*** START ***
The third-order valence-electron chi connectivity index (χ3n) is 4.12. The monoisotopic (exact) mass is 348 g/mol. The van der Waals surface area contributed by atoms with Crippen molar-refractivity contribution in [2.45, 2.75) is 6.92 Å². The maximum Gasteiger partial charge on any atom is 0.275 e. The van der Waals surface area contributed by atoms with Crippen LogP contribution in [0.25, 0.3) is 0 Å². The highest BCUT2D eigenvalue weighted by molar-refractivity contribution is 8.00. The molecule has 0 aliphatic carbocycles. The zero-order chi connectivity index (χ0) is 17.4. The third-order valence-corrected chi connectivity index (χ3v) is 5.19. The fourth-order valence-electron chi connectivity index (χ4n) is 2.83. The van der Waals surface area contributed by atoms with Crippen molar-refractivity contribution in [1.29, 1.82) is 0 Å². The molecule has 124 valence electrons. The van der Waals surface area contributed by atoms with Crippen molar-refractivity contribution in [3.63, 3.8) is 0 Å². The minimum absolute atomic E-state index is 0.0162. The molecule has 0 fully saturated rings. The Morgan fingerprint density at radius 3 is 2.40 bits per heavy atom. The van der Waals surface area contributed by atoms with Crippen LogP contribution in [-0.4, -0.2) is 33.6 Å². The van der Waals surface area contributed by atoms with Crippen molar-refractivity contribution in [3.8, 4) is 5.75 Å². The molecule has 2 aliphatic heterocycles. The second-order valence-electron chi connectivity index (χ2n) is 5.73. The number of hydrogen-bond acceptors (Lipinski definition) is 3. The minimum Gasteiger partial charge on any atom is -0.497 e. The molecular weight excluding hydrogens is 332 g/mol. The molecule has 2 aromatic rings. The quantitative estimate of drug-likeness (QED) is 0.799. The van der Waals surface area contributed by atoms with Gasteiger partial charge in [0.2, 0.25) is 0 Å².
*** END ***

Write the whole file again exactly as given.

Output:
The third-order valence-electron chi connectivity index (χ3n) is 4.12. The monoisotopic (exact) mass is 348 g/mol. The van der Waals surface area contributed by atoms with Crippen molar-refractivity contribution in [2.45, 2.75) is 6.92 Å². The maximum Gasteiger partial charge on any atom is 0.275 e. The van der Waals surface area contributed by atoms with Crippen LogP contribution in [0.25, 0.3) is 0 Å². The highest BCUT2D eigenvalue weighted by molar-refractivity contribution is 8.00. The molecule has 0 aliphatic carbocycles. The zero-order chi connectivity index (χ0) is 17.4. The third-order valence-corrected chi connectivity index (χ3v) is 5.19. The fourth-order valence-electron chi connectivity index (χ4n) is 2.83. The van der Waals surface area contributed by atoms with Crippen molar-refractivity contribution in [1.29, 1.82) is 0 Å². The molecule has 124 valence electrons. The van der Waals surface area contributed by atoms with Crippen molar-refractivity contribution in [3.63, 3.8) is 0 Å². The minimum absolute atomic E-state index is 0.0162. The molecule has 0 fully saturated rings. The Morgan fingerprint density at radius 3 is 2.40 bits per heavy atom. The van der Waals surface area contributed by atoms with Crippen LogP contribution in [-0.4, -0.2) is 33.6 Å². The van der Waals surface area contributed by atoms with Crippen molar-refractivity contribution in [3.8, 4) is 5.75 Å². The molecule has 2 aliphatic heterocycles. The second-order valence-electron chi connectivity index (χ2n) is 5.73. The number of hydrogen-bond acceptors (Lipinski definition) is 3. The minimum Gasteiger partial charge on any atom is -0.497 e. The molecular weight excluding hydrogens is 332 g/mol. The molecule has 2 aromatic rings. The quantitative estimate of drug-likeness (QED) is 0.799. The van der Waals surface area contributed by atoms with Gasteiger partial charge in [0.2, 0.25) is 0 Å².